Pope Benedict VII (974-83)



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Who was Pope Benedict VII?

Acting under the influence of Sicco, the Roman clergy and people elected to succeed Benedict VI another Benedict, Bishop of Sutri, a Roman and the son of David (October, 974), who would become Pope Benedict VII.

His authority was opposed by Boniface VII, and, though the antipope himself was forced to fly, his party followed fiercely in his footsteps and compelled Benedict to call upon Otho II for help. Firmly established on his throne by the emperor, he showed himself both desirous of checking the tide of simony which was rising high in the Church, and of advancing the cause of monasticism, which then meant that of civilization.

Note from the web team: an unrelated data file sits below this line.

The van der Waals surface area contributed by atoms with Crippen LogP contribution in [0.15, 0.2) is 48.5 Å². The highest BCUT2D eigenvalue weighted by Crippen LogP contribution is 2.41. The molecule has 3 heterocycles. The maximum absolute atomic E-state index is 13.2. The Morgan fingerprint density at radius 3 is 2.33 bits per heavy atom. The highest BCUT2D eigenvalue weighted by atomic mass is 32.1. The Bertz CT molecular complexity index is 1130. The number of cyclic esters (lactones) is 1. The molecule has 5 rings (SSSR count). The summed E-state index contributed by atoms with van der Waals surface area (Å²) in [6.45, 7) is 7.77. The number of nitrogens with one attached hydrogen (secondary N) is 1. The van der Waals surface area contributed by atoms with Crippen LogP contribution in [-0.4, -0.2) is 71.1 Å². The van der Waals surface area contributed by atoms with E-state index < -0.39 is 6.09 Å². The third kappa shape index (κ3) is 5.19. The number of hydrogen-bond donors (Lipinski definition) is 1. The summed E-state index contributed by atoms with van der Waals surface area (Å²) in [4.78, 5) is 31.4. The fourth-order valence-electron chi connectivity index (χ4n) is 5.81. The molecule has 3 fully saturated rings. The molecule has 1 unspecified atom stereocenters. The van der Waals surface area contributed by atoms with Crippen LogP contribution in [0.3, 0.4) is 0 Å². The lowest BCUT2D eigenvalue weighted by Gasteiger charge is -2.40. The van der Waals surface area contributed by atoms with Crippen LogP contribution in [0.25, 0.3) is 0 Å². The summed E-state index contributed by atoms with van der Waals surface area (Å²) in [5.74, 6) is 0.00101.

In response to a request of the people of Carthage "to help the wretched province of Africa", he consecrated the priest James, who had been sent to him for the purpose (see the letter of the papal legate, the Abbot Leo, to the Kings Hugh Capet and Robert). Though he did not die till about October, 983, our knowledge of his undertakings is not in proportion to the length of his pontificate.



Source

  1. Catholic Encyclopedia